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Shanahan poised to capture first-ever state crown in boys’ lacrosse

DOWNINGTOWN – Jon Heisman is a longtime health and physical education teacher at West Chester East, and he drives past Zimmerman Stadium on his way to and from work all the time. On Saturday, it will be the site for, perhaps, the biggest contest of his coaching career.

Heisman moonlights as the head boys’ lacrosse coach at Bishop Shanahan. At 4:30 p.m., his Eagles will take on Strath Haven for the PIAA 2A State Championship.

“I’ve been at East for 33 years,” Heisman said. “We know the field. I was the head coach there for six years. Our kids are familiar, but it really doesn’t matter.

“We went out and played two hours away at Cumberland Valley on Tuesday in the semis, so we will show up wherever we have to play. We will be ready.”

During his 29 seasons as a head coach at three schools, Heisman has guided a bunch of excellent players and has experienced a lot of success. In fact, Heisman won a PSLA state crown in 1992 as the head coach at Springfield (Delco), and was an assistant when West Chester East did it in 1988.

But he’s never had a deeper, more talented roster than he has right now.

“It’s been a roller coaster ride of excellence from this team,” he said. “They haven’t faltered at any point, and they are mature no matter what happens. It’s been a group that can self-motivate themselves.

“They have been a coach’s dream, to tell you the truth.”

The Eagles have strength at all levels. Attacker Kyle Gucwa, midfielder Gabe Goforth and defender Tom Ford are all first team all-leaguers, and all three have signed to play at the Division I level in college. And then you add to the mix All-Ches-Mont picks Connor Whalen (long-stick midfielder), Tyler Kingsburg (face off specialist) and Nic Pezone (goaltender), and Shanahan is loaded.

In 22 contests this spring, the Eagles only blemish came on the road against Avon Grove, the defending 3A state champs. And the score was 3-3 midway through the fourth quarter. Since then, Shanahan (21-1 overall) has reeled off 18 wins in a row.

“This has been coming for the last two or three years,” Heisman said. “We have a group of upperclassmen who that have played early in their (high school) careers together and have been through a lot. It’s a tight-knit group.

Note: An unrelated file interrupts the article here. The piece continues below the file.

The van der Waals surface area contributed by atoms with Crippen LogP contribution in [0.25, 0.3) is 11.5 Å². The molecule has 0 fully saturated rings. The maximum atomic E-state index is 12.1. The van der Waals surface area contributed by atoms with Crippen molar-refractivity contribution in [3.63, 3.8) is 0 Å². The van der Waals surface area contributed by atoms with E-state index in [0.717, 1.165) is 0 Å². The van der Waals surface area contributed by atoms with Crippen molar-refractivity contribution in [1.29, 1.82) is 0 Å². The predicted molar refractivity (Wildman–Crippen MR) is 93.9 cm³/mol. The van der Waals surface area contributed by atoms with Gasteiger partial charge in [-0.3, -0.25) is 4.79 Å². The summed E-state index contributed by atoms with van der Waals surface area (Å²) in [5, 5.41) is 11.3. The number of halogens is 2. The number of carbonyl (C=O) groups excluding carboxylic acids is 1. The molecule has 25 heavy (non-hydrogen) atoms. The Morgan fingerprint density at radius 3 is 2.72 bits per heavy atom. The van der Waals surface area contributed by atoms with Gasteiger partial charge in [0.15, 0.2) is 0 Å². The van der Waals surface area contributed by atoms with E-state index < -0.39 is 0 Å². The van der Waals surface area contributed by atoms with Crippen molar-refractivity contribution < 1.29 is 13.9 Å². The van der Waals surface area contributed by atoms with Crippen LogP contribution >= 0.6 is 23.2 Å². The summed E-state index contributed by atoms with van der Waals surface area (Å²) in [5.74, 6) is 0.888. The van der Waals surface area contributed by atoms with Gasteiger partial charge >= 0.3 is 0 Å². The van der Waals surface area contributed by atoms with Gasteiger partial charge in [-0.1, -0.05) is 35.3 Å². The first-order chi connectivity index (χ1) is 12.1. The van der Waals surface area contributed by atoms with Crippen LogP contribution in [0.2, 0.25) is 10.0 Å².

“Our strength is with our leadership, with guys who have been through the wars. It’s just been one of those years.”

With Maryland recruits like Goforth and Whalen, and Manhattan-bound Gucwa, the Eagles are skilled and explosive. They are averaging 16 goals per contest in the PIAA Tournament.

But Shanahan is built on defense. The squad allows an average of 3.6 goals against and has held 10 opponents to three or fewer goals this season.

“Our defense has carried the torch,” Heisman explained. “The three defensive guys are seniors (Ford, Tristan Lynch and Zane Monroe), and our goalie has been incredible. But it’s a total team defensive package.

“It’s been our bread and butter, and we’ve beat some good teams by a lot of goals.”

The title game is a postseason rematch. The Eagles topped Strath Haven 9-6 in the District 1 semifinals on May 22 in a match held at Shanahan.

“It was a dogfight,” Heisman acknowledged. “It could have gone either way, so we know we will have our hands full. We just need to make sure our kids stay even keeled and even tempered. We’re hoping it all comes together on Saturday for us.”

Since the first meeting, the Panthers have gone 4-0, including a pair of recent nail-biters: a 12-9 triumph over arch-rival Springfield in the quarterfinals, and a wild 12-11 overtime marathon over Mars in the semis.   

“Strath Haven is definitely dangerous,” Heisman warned. “They pressure you all over the place and they are very athletic. They have one of the best midfielders in the state in Jeff Conner. He’s going to Virginia. He can win games on his own.”

The Bishop Shanahan program has never ventured this deep into the state playoffs, but the Eagles have been hardened over the years competing regularly against bigger schools prior to the PIAA splitting into two classes (3A and 2A) in 2017.

“We’ve been mighty close,” Heisman pointed out. “If you look back, we’ve been through some wars before we split into 2A and 3A. We lost first round games to La Salle and St. Joe’s Prep and both of those ended up going all the way to the finals.

“We’ve had the talent and we’ve had the kids, so to finally get to this point it’s been magic. We are hoping we have the right formula this year.”

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